Weight status and emotional well-being: Longitudinal findings from project EAT

Katie A. Loth, Jonathan Mond, Melanie Wall, Dianne Neumark-Sztainer

    Research output: Contribution to journalArticlepeer-review

    26 Citations (Scopus)

    Abstract

    Objectives: To learn more about how overweight is associated with emotional well-being in adolescents and examine change in associations over time. Methods: A prospective study was conducted with a sample of 2,516 adolescents who participated in Project EAT-I (1999) and Project EAT-II (2004). Results: At baseline, overweight participants had lower body satisfaction and decreased self-esteem as compared to normal weight participants. Additionally, an association was found between overweight and depressive symptoms among males during middle adolescence. Longitudinal findings suggest that the adverse impact of overweight on emotional well-being persists into young adulthood, including a marked increase in depressive mood among overweight males between early and middle adolescence. Conclusions: The persistent nature of the association between overweight and emotional well-being suggests that the normal developmental process of adolescence will not "take care" of this association. Instead, clinicians should regularly screen overweight adolescents for markers of poor emotional well-being and consider intervention when appropriate.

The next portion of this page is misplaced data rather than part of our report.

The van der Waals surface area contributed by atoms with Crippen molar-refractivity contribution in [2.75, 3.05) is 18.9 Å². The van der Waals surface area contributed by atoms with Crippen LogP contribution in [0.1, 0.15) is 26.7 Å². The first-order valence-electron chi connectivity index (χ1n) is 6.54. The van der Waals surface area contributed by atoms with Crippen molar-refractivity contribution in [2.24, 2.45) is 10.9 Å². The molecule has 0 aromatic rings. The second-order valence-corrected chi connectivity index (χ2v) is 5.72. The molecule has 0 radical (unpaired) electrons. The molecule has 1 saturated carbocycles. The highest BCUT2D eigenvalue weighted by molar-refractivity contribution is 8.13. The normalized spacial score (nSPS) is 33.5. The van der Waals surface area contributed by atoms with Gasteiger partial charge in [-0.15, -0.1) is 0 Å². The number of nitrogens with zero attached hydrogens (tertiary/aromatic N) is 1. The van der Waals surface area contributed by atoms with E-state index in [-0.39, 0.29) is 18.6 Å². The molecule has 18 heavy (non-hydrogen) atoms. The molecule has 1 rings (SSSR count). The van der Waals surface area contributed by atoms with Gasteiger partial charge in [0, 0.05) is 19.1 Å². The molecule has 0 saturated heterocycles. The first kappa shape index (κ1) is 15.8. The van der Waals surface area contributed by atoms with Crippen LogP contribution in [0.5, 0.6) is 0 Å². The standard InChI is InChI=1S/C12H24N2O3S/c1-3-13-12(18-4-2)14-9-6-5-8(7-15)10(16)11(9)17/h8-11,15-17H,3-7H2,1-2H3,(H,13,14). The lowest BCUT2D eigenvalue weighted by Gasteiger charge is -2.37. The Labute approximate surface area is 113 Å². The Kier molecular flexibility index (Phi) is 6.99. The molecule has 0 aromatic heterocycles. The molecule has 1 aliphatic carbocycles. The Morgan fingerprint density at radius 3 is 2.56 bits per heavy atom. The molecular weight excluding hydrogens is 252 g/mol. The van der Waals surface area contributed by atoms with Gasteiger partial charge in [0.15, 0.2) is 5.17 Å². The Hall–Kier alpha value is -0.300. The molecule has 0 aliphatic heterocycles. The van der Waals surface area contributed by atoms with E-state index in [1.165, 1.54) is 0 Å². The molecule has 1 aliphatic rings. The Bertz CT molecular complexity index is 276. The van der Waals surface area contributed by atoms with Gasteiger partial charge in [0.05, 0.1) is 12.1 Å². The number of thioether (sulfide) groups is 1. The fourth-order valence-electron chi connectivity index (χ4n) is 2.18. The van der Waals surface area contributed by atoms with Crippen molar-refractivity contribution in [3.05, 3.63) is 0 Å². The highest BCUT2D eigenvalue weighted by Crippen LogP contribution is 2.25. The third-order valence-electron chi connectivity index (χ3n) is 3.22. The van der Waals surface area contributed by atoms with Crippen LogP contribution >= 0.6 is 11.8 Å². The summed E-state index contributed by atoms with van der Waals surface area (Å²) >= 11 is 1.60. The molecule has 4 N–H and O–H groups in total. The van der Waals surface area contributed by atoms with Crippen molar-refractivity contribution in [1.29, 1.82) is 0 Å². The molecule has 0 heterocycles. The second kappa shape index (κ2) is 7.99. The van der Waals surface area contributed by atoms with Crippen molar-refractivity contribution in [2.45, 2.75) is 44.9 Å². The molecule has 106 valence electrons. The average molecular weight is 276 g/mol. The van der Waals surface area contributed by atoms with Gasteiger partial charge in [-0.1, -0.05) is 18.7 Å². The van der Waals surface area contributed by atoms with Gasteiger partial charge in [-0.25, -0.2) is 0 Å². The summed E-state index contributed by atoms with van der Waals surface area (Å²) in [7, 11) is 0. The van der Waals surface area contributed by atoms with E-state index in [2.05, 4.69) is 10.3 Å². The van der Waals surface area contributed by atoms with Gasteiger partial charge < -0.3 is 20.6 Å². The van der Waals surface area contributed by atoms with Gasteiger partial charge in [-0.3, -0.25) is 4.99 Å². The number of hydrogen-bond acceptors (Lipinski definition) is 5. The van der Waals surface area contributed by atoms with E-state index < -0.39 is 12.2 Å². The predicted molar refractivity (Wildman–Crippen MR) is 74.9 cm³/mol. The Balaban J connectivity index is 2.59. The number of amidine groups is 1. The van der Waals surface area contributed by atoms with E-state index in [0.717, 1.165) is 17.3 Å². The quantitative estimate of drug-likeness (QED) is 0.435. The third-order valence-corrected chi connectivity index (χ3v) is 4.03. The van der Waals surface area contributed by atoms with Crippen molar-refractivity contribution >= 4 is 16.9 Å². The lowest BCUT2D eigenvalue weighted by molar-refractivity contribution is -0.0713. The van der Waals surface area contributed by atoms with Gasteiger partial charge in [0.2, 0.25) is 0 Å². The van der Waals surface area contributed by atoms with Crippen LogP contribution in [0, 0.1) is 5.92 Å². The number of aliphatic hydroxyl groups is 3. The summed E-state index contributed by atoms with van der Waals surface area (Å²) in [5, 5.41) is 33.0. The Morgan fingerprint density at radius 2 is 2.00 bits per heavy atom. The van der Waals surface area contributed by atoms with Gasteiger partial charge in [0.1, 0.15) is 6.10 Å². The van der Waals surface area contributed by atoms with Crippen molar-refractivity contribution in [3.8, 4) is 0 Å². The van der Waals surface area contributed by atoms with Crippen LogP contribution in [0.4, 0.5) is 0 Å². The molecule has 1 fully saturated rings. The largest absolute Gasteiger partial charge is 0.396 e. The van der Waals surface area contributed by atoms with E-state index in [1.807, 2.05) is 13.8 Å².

Original languageEnglish
    Pages (from-to)216-225
    Number of pages10
    JournalJournal of pediatric psychology
    Volume36
    Issue number2
    DOIs
    Publication statusPublished - Mar 2011

    Keywords

    • adolescence
    • depression
    • longitudinal research
    • obesity

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